Introduction to Copyrights,Patents, and Trademarks
By Deepak Dutta
What is a copyright? Can everything be copyrighted? A copyright is the expression of an idea. The idea itself is not copyrighted. Ideas can be patented and I will talk about patents later.
Let's consider the example of a story: a poor man who found lots of cash on his way back to his home from his work. He decided to keep the cash to improve his financial situation. But he could not sleep at night because he was haunted by strange voices that told him to find the owner and return the cash. This idea cannot be protected. Anybody can write a short story based on the idea. What is protected is how the author expresses the idea in the form of texts, illustrations, drawings, photographs, etc.
Once an expression is copyrighted, others can still use it for fair use. You can tape a few 15 seconds video clips from a copyrighted TV program and post it in your video blogs about a commentary on the program or broadcaster, etc. This will be considered a fair use and you will not infringe the copyright.
After a copyrighted material expires, it falls into the public domain. The life of a copyrighted material is the life of the author, plus 70 years. The public domain copyrighted materials can be reproduced without any infringement. For example, if you have an old picture with expired copyright, you can post the picture in your website.
In the USA, the Copyright Act of 1976 governs all copyrights. The Copyright Act does not protect any ideas, procedures, process, systems, and methods of operations, concepts, principle or discovery regardless of how it is expressed. It is the expression that is protected by the Copyright Act. You cannot copyright titles, names, slogans, and short phrases even if those have new ideas.
As mentioned earlier, the life span of a copyrighted material is the author's life, plus 70 years in most cases. There are a few exceptions to this rule and they are: un-renewed copyrighted materials published pre-1964, materials published before 1978 without a copyrighted notice, and materials published by the US Government.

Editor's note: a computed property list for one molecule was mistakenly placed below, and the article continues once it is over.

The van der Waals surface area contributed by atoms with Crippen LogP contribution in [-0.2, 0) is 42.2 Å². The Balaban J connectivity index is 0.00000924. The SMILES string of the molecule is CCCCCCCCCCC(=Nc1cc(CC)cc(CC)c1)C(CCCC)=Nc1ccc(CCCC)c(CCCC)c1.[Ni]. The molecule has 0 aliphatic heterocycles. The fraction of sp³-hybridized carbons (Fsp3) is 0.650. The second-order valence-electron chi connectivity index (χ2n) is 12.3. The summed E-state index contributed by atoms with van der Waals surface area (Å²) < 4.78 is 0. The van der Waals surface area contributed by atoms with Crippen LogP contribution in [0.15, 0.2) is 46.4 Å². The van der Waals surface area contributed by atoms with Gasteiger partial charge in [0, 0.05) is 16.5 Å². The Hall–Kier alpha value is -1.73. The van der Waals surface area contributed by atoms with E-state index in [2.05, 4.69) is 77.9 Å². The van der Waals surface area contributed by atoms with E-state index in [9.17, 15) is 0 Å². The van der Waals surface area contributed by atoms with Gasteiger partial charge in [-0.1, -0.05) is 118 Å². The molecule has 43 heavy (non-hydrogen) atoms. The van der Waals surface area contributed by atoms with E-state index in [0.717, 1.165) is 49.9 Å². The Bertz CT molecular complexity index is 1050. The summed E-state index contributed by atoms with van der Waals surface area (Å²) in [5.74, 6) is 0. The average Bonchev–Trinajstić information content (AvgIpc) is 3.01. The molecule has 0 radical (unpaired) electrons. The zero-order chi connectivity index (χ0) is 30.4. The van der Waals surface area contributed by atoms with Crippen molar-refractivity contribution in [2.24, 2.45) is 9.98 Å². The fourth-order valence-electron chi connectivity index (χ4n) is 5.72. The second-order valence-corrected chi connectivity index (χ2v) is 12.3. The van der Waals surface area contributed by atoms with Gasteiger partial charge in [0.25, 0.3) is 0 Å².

All copyrighted materials should be fixed in a tangible medium (papers, CDs, DVDs, etc.). If it is not fixed in a tangible medium, it is not copyrighted. For example, your speech to the graduating class that was never recorded, taped, or published is not protected under the US Copyright Act. Your can register your copyrighted materials with the US Copyright Office. All expressions of ideas are copyrighted regardless of whether they are registered with the Copyright Office or not. If you register the expression with the Copyright Office, you can receive statutory damages and attorney's fees if an infringement occurs. If the material is not registered with the Copyrighted Office, you can only recover actual damages.
A patent holder of an invention has the right to exclude others from using, selling, and making the invention. The United States Patent Office (USPTO) awards patents. There are three kinds of patents: utility, design, and plant patents.
The most frequently used patents are utility patents. They have a life span of 20 years from the effective filing date if the filing date is after June 8, 1995. A utility patent also requires periodic maintenance fees. A utility patent must be a novel, useful, and non-obvious process, machine, manufacture, or compositions of matter or improvement to the same. There are three things that define a utility patent. First, it must be novel. Nobody should have invented, published, used, or manufactured the invention before. Second, one should be able to do something useful with the invention. If it is just novel without any usefulness, it cannot be patented. A patentable invention should not be obvious to the person with ordinary skills in the same technology space related to the invention.
A design patent is the appearance or aesthetic of an article and it has a life span of 14 years after the patent is issued. A plant patent, as the name applies, protects a distinct plant produced asexually. It has life span of 20 years from the filing date.
A trademark is word, symbol, design, or a combination of one or more of these items. It is used to identify the source of goods or services of one company and differentiate a company's goods and services from others. A trademark should not be confusingly similar to other existing names or symbols.
A trademark is registered with the USPTO. It can also be registered through the state's Secretary of State's office. If the trademark is not registered, the rights to the trademark may be geographically limited. You cannot use the symbol ® to represent a mark if it is not registered.
If you want to maintain a trademark for your business, you must actively use it. Just registering a trademark without using it actively will result in diminished rights over time. Never allow a trademark to become a generic word. For example, the trademark "Aspirin" by Bayer has become a generic word to represent acetylsalicylic acid. Others can use it without causing any infringement. When you see a trademark used by authors as a noun or a verb, it may become a generic word. Trademark owners vigorously pursue authors from using the trademark as a noun or a verb. A trademark should always be used as an adjective. For example, Google is preventing others from using the word Google as a verb.
About The AuthorDr. Deepak Dutta is the creator of www.semanticbay.com - an interactive social network website based on user shared text and picture contents on any topics. His other website www.classifiedsforfree.com - is one of the oldest online classifieds sites.